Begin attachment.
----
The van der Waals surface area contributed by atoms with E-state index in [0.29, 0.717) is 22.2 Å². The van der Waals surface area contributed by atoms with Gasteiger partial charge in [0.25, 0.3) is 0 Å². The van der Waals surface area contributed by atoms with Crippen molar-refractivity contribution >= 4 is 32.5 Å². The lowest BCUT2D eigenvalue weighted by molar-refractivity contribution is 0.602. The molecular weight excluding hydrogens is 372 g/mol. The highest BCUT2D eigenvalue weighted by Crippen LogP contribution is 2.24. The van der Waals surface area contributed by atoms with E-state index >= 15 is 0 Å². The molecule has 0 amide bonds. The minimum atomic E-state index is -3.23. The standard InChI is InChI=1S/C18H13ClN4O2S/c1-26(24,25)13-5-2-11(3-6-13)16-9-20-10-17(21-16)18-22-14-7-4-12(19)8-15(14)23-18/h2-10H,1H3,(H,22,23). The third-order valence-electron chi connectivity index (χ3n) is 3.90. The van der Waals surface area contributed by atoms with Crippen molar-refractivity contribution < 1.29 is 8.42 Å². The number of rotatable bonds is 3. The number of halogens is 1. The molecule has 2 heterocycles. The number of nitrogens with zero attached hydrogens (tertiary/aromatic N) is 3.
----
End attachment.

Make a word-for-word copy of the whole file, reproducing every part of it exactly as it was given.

The van der Waals surface area contributed by atoms with E-state index in [0.29, 0.717) is 22.2 Å². The van der Waals surface area contributed by atoms with Gasteiger partial charge in [0.25, 0.3) is 0 Å². The van der Waals surface area contributed by atoms with Crippen molar-refractivity contribution >= 4 is 32.5 Å². The lowest BCUT2D eigenvalue weighted by molar-refractivity contribution is 0.602. The molecular weight excluding hydrogens is 372 g/mol. The highest BCUT2D eigenvalue weighted by Crippen LogP contribution is 2.24. The van der Waals surface area contributed by atoms with E-state index >= 15 is 0 Å². The molecule has 0 amide bonds. The minimum atomic E-state index is -3.23. The standard InChI is InChI=1S/C18H13ClN4O2S/c1-26(24,25)13-5-2-11(3-6-13)16-9-20-10-17(21-16)18-22-14-7-4-12(19)8-15(14)23-18/h2-10H,1H3,(H,22,23). The third-order valence-electron chi connectivity index (χ3n) is 3.90. The van der Waals surface area contributed by atoms with Crippen molar-refractivity contribution < 1.29 is 8.42 Å². The number of rotatable bonds is 3. The number of halogens is 1. The molecule has 2 heterocycles. The number of nitrogens with zero attached hydrogens (tertiary/aromatic N) is 3.